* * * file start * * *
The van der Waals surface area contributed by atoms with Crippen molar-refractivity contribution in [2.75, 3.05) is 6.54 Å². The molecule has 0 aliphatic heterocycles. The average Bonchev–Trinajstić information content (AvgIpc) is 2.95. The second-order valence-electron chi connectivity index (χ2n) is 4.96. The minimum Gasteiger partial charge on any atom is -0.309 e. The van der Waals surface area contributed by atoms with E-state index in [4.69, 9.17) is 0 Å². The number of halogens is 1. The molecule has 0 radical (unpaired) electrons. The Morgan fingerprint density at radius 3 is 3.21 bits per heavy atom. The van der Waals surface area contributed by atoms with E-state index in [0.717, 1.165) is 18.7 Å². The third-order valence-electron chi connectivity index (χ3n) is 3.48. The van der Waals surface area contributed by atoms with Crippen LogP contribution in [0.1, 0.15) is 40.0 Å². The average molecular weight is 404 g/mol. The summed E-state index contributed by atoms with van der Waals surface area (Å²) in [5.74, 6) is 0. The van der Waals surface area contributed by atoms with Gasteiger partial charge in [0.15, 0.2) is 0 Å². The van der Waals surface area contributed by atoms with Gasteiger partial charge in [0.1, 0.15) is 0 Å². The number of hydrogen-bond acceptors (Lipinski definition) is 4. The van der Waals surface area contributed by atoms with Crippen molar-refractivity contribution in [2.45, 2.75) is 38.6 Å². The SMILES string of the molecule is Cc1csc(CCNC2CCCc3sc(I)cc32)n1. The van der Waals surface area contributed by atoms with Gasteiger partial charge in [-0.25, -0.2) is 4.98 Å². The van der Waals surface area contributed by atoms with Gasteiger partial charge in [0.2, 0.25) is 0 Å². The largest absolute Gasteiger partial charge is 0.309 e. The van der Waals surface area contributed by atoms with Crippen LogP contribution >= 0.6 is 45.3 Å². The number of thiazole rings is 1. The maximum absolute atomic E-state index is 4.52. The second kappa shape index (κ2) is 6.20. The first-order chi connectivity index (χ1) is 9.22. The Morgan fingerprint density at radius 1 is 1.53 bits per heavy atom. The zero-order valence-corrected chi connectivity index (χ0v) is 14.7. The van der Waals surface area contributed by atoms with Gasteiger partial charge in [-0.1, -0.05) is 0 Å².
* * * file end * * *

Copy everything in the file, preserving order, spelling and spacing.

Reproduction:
The van der Waals surface area contributed by atoms with Crippen molar-refractivity contribution in [2.75, 3.05) is 6.54 Å². The molecule has 0 aliphatic heterocycles. The average Bonchev–Trinajstić information content (AvgIpc) is 2.95. The second-order valence-electron chi connectivity index (χ2n) is 4.96. The minimum Gasteiger partial charge on any atom is -0.309 e. The van der Waals surface area contributed by atoms with E-state index in [4.69, 9.17) is 0 Å². The number of halogens is 1. The molecule has 0 radical (unpaired) electrons. The Morgan fingerprint density at radius 3 is 3.21 bits per heavy atom. The van der Waals surface area contributed by atoms with E-state index in [0.717, 1.165) is 18.7 Å². The third-order valence-electron chi connectivity index (χ3n) is 3.48. The van der Waals surface area contributed by atoms with Crippen LogP contribution in [0.1, 0.15) is 40.0 Å². The average molecular weight is 404 g/mol. The summed E-state index contributed by atoms with van der Waals surface area (Å²) in [5.74, 6) is 0. The van der Waals surface area contributed by atoms with Gasteiger partial charge in [0.15, 0.2) is 0 Å². The van der Waals surface area contributed by atoms with Gasteiger partial charge in [0.1, 0.15) is 0 Å². The number of hydrogen-bond acceptors (Lipinski definition) is 4. The van der Waals surface area contributed by atoms with Crippen molar-refractivity contribution in [2.45, 2.75) is 38.6 Å². The SMILES string of the molecule is Cc1csc(CCNC2CCCc3sc(I)cc32)n1. The van der Waals surface area contributed by atoms with Gasteiger partial charge in [-0.25, -0.2) is 4.98 Å². The van der Waals surface area contributed by atoms with Gasteiger partial charge in [0.2, 0.25) is 0 Å². The largest absolute Gasteiger partial charge is 0.309 e. The van der Waals surface area contributed by atoms with Crippen LogP contribution >= 0.6 is 45.3 Å². The number of thiazole rings is 1. The maximum absolute atomic E-state index is 4.52. The second kappa shape index (κ2) is 6.20. The first-order chi connectivity index (χ1) is 9.22. The Morgan fingerprint density at radius 1 is 1.53 bits per heavy atom. The zero-order valence-corrected chi connectivity index (χ0v) is 14.7. The van der Waals surface area contributed by atoms with Gasteiger partial charge in [-0.1, -0.05) is 0 Å².